18. /19. CENTURY

18. / 19. century

The main theme in the nine small rooms on the first floor - the "museum in museum" - is wood carving.

In the first room, where the stairs lead up to the second floor, the original detailed furnishings from Franz Zell were removed during the renovations in 1984. The former collection of wooden toys: dolls, doll heads, merry-go-rounds, skittles games, jumping jacks, chess figures and much more can however be seen in a modern presentation.

In the second room is the begin of the largely authentically preserved presentation of the formerly highly successful and diverse Oberammergau toy production with numerous animals, wagons, carts and soldiers and also an interactive model of the conquest of the Austrian fortress Scharnitz by the French in 1805.

The third room is devoted to works in rococo style. In the original showcases are mainly pocket-watch stands, allegoric and mythological figures on display. The room is furnished with a model of the high altar created in 1762 by Franz Xaver Schmädl, two chairs and two commodes.

In the centre of the fourth room is a model of the Oktoberfest procession from 1835 in celebration on the silver wedding of King Ludwig I and Therese. On display in the showcases is a collection of religious and profane small-scale sculptures: toy coachmen, carters, stage-coachmen, hunters, farmers, and figures in traditional costume etc.

The three showcases opposite are reserved for unpainted fine woodcarvings. Noteworthy is not only the finely carved Last Supper, but also scenes with profound content: the hunt was often used as a theme for woodcarving - a wonderful example for this is the "Hunt on Kofel Mountain": on a 42 cm high mountain top are 15 hunters in traditional dress and 15 jumping or already slain chamois. Other elaborately carved figures depict courting couples, family scenes, shepherd scenes or even alpine pasture scenes. Articles of daily use such as paperweights, needle cases, small boxes, vase stands and caskets were also produced as fine carvings.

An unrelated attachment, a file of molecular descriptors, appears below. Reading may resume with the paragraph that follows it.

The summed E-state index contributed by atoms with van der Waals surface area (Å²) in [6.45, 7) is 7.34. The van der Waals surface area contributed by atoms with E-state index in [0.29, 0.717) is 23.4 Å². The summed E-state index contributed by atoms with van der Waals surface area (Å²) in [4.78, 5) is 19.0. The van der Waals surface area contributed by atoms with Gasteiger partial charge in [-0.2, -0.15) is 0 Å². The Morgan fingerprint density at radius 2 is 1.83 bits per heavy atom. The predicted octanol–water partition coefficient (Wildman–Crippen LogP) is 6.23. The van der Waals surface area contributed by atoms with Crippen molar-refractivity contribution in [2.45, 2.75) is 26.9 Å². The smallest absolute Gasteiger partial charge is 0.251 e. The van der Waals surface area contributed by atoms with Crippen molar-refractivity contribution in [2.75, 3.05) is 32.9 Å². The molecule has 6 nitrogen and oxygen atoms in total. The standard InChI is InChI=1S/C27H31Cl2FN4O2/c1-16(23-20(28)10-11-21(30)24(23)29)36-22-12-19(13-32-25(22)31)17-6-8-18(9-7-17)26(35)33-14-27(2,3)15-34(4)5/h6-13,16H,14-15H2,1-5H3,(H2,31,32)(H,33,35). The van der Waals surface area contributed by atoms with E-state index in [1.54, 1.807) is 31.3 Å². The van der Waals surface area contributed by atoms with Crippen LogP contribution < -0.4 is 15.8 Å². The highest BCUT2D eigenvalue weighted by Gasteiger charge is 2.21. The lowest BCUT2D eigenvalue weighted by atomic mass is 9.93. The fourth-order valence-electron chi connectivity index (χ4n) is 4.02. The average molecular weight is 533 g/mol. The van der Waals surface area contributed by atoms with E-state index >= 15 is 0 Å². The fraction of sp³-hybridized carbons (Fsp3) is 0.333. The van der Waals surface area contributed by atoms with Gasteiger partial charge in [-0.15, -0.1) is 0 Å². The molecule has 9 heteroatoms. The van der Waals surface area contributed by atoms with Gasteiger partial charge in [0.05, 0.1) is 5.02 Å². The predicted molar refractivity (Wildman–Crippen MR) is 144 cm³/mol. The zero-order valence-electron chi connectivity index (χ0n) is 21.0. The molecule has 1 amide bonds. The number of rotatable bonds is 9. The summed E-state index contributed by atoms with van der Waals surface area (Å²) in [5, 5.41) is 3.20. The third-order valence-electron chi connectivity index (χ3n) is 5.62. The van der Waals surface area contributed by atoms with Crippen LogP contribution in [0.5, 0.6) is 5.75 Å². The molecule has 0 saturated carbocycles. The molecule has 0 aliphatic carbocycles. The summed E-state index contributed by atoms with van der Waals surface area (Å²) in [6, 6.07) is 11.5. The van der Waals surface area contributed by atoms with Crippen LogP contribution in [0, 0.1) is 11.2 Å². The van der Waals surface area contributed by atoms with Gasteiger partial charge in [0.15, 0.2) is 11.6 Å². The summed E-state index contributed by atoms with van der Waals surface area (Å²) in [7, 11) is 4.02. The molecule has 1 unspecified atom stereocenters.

The next room is reproduction of a retailers living room. The painted doors, the built-in painted cupboard, the standing desk, the superb tiled stove - the bright, tasteful, colourfully painted interior of a woodcarving retailers room is the exact opposite of the simple, dark, plain woodcarvers room. The interior of the retailers living room was completely designed by Franz Zell, the interior decorations and furnishings were either bought from other houses or purpose-built. In the case of the woodcarvers room the wall and ceiling boarding, the bench, doors and cupboard, and the tiled stove all come from the house of the woodcarver Thomas Rendl (1838-1916).

In the adjoining room are painted religious woodcarvings, and objects made of wax, which were produced in Oberammergau until 1860, along with the moulds. An assortment of textile printing blocks can also be seen.

In the last room is the museum's extensive crucifix collection on display. In the showcases and on the walls the crosses are arranged to form patterns. From this last room of the historical ensemble one re-enters the gallery with the collection from the 20th century. Photo: Adam and Eve by Hyazinth Reiner (1790 - 1852). This only 10 cm high exhibit, although showing the passage of time, has not lost it's elegance. The small figures, probably inspired by a copper etching by Dürer, are carved of fruitwood and feature typical characteristics of this artist: the fine modelling of the body, the elaborately carved hair and the fine wisps of hair which fall on Eve's shoulder.

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